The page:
RoadBikeReview.com's Forum Archives - General


Archive Home >> General(1 2 3 4 5 6 7 8 9 10 11 12 13 14 15 16 17 18 19 20 21 22 23 24 25 26 27 28 29 30 31 32 33 34 35 36 )


Position in a group or Paceline?(7 posts)

Position in a group or Paceline?flyinbowlofmilk
Nov 4, 2001 5:21 PM
Hi. I am a newbie to road riding. I learned about riding in paceline at a Cycling Tour of N.C.. I went to a LBS group ride today. I got out fine and stayed with the group or paceline, but I got boxed in a couple of times. So I moved out to the outside and I felt fine. But I got boxed in again. Where should a newbie like me position himself in a group or paceline? Is there a position in the group or paceline that would help me draft and ride better? The group and paceline was riding at 17mph or faster. Newbie needs advice on position in a group or paceline.
re: Position in a group or Paceline?rollo tommassi
Nov 4, 2001 6:39 PM
not sure what you mean by 'boxed' in - did you get too close to the shoulder, almost go into a ditch?

best place for newbie is at the back, and let people back into the line so that you are always at the rear. announce your need to the group ahead of time. this allows you to practice drafting without stress of rotating and pulling.

also, consider if the group you are with are riding responsibly and predictably. nothing worse than trying to learn a graceful dance with a herd of squirrells.

if you feel fine about drafting and rotating, but still get this 'boxed in' feeling, perhaps it is others that need to learn a paceline ;)
re: Position in a group or Paceline?flyinbowlofmilk
Nov 4, 2001 7:03 PM
I was riding in this group that formed into a paceline. As soon as I got into a comfortable position where no one was around,but I was still with the group that became a paceline. The rest of the riders came up on me on the outside so I couldn't move to the outside where there was room.
A few tipsspookyload
Nov 4, 2001 9:50 PM
Like Rollo said, stay at the back for the first few rides. Watch what the others you are riding with do and their hand signals they use. If you are truely new you don't need to be at the front for the extra work yet anyways. Learning how to signal potholes or other obstacles is crucial as is learning to signal when you are pulling off. A good pace line can be silent if needed, though the idle conversation helps on long rides. Another tip is stay loose. Gripping the bars tightly will only make you a squirrel. Relax and let your balance keep you straight. Also look ahead of the rider in front of you instead of the rear wheel. If you focus on the rear wheel you will again be all over the place. All of these things can be learned at the back easier than in the middle of the line. You don't pose a threat to others behind you if you are at the back. The people you are riding with should understand this since they were once newbies too. Let them know when they are coming back to fill in front of you. Hope you find a good bunch to ride with, it makes the sport all the more enjoyable.
Position in a group or paceline.cyclinseth
Nov 5, 2001 5:43 AM
It sounds like it might have been a rotating single pace line or maybe a double paceline? If you do feel boxed in because there is someone on your left and the curb on your right make sure you at least have a comfortable amount of room from the wheel in fromt of you. NEVER over-lap the wheel in front of you, bad bad bad!! To be more predictable to the riders behind, go easy with the brakes. Adjust your speed by pedaling lighter, shifting to an easier gear and feathering your brakes while pedaling. It's a natural reaction to freeze up while braking, or going over rough road, bumps, potholes rr tracks, while braking. Learn to pedal through these things.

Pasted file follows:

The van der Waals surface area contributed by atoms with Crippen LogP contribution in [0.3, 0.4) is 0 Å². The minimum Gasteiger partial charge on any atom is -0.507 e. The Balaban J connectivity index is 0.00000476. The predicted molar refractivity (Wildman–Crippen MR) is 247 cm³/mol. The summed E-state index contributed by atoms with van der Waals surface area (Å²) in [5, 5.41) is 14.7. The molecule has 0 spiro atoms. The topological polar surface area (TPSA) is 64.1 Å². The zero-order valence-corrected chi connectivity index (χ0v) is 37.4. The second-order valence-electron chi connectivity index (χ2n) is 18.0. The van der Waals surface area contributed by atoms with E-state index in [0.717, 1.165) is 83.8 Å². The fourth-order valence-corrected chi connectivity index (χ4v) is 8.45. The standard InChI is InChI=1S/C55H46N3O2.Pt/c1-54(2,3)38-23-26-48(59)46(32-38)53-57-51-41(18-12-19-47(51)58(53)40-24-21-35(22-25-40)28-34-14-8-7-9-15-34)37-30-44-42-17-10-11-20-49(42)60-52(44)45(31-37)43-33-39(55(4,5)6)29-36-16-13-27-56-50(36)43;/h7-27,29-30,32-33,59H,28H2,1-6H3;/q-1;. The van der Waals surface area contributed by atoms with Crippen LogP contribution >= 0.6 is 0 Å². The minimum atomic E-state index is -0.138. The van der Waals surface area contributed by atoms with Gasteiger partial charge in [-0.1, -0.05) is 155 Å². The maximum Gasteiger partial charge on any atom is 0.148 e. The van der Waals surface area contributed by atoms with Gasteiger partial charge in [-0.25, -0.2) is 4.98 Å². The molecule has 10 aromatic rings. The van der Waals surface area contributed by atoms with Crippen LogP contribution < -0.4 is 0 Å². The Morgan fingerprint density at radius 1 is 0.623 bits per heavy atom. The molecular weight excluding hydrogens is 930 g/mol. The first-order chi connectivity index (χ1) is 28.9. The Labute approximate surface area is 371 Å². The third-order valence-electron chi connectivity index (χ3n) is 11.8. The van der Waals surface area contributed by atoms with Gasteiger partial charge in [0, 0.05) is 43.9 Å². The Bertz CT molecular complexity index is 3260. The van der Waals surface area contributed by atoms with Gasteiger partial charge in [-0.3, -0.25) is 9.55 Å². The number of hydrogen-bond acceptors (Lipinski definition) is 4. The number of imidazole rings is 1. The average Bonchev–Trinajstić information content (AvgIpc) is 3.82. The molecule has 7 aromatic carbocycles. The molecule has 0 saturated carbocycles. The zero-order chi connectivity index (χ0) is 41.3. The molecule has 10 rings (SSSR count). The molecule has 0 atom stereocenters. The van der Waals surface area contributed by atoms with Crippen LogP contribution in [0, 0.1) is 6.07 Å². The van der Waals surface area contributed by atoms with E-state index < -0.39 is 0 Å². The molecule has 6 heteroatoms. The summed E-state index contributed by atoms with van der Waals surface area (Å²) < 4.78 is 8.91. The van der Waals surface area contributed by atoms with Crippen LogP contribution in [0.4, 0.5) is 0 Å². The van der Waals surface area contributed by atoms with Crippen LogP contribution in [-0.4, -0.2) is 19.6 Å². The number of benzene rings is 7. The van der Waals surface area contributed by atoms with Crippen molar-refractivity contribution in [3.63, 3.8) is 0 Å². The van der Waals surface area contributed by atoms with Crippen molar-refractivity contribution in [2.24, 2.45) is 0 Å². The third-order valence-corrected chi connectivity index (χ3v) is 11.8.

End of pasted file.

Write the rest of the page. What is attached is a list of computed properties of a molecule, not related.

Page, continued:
Good Luck, things are about to get a whole lot more exciting.
what the others said, plusDog
Nov 5, 2001 7:03 AM
First, not much wrong with being "boxed in," unless you feel the need to move up or back. Boxed in usually means "protected" from the wind, which is good. I'd try to get used to it.

While you could stay at the back and allow others to re-enter the line in front of you, each time you do so you'll have to drop back a bit, not be in a draft, and then give a little effort to catch up. If you can, I'd suggest instead to move up the line normally, but just immediately pull off when you hit the front. Nothing wrong with that. Just make sure the way is clear before pulling off. You might try a mirror (I've found the little square version that fits on your glasses to work great - and they even have a new mini version, even better.)

Cannot over emphasize enough - never overlap wheels! It's the number 1, 2, and 3 reason people go down. If someone slows such that you might overlap, slow down too, but not drastically if someone is behind you.

Pay attention to the riders well ahead of you, not just the ones immediately around.

Don't hesitate to ask questions. Say, "I'm new at this. Why are we ...?" People will usually be helpful.

Doug
not a paceline - that's a packmr_spin
Nov 5, 2001 7:56 AM
It should be impossible to be boxed in when you are in a paceline. More likely, you were in a pack, where it is quite easy to get boxed in because there is no rotation, or minimal or ad-hoc rotation.

Ideally, in a paceline there should be no one next to you to complete the "box." Even a double echelon paceline (two lines, side-by-side, one moving up, one moving back), because you are moving up or back, you shouldn't get boxed in.

What happens sometimes is you'll be in a working paceline, and some riders will come up from behind and get on but not work. They drift up the side and block you. I've been boxed in several times like that. In that situation, you have to fight for position. Saying something, or signaling with your arm should get them out of the way. Otherwise, just stiff arm them into the curb, or stick a frame pump in their wheel. (Just kidding, of course!)